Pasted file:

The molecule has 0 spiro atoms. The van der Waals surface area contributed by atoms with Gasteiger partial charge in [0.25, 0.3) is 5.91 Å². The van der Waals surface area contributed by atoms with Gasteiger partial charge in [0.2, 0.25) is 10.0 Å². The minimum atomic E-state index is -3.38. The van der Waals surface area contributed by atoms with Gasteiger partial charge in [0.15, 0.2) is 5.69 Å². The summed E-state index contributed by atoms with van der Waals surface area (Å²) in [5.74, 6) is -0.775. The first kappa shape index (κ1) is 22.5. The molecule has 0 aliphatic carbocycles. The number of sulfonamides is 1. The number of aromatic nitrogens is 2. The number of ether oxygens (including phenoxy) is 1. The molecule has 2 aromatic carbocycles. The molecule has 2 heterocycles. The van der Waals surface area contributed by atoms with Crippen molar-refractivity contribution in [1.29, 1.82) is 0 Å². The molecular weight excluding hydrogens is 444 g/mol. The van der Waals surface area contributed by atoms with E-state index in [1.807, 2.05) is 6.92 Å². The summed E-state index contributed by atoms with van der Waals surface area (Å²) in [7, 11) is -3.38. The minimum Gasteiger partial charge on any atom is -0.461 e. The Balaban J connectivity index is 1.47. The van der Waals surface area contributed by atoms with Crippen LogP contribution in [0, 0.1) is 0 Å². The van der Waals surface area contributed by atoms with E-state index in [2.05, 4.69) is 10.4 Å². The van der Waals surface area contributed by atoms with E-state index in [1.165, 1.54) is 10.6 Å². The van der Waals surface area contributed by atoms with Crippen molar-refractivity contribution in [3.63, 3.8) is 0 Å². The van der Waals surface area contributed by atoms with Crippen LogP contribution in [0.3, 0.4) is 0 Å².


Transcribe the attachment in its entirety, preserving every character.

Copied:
The molecule has 0 spiro atoms. The van der Waals surface area contributed by atoms with Gasteiger partial charge in [0.25, 0.3) is 5.91 Å². The van der Waals surface area contributed by atoms with Gasteiger partial charge in [0.2, 0.25) is 10.0 Å². The minimum atomic E-state index is -3.38. The van der Waals surface area contributed by atoms with Gasteiger partial charge in [0.15, 0.2) is 5.69 Å². The summed E-state index contributed by atoms with van der Waals surface area (Å²) in [5.74, 6) is -0.775. The first kappa shape index (κ1) is 22.5. The molecule has 0 aliphatic carbocycles. The number of sulfonamides is 1. The number of aromatic nitrogens is 2. The number of ether oxygens (including phenoxy) is 1. The molecule has 2 aromatic carbocycles. The molecule has 2 heterocycles. The van der Waals surface area contributed by atoms with Crippen molar-refractivity contribution in [1.29, 1.82) is 0 Å². The molecular weight excluding hydrogens is 444 g/mol. The van der Waals surface area contributed by atoms with E-state index in [1.807, 2.05) is 6.92 Å². The summed E-state index contributed by atoms with van der Waals surface area (Å²) in [7, 11) is -3.38. The minimum Gasteiger partial charge on any atom is -0.461 e. The Balaban J connectivity index is 1.47. The van der Waals surface area contributed by atoms with Crippen LogP contribution in [0, 0.1) is 0 Å². The van der Waals surface area contributed by atoms with E-state index in [2.05, 4.69) is 10.4 Å². The van der Waals surface area contributed by atoms with E-state index in [1.165, 1.54) is 10.6 Å². The van der Waals surface area contributed by atoms with Crippen molar-refractivity contribution in [3.63, 3.8) is 0 Å². The van der Waals surface area contributed by atoms with Crippen LogP contribution in [0.3, 0.4) is 0 Å².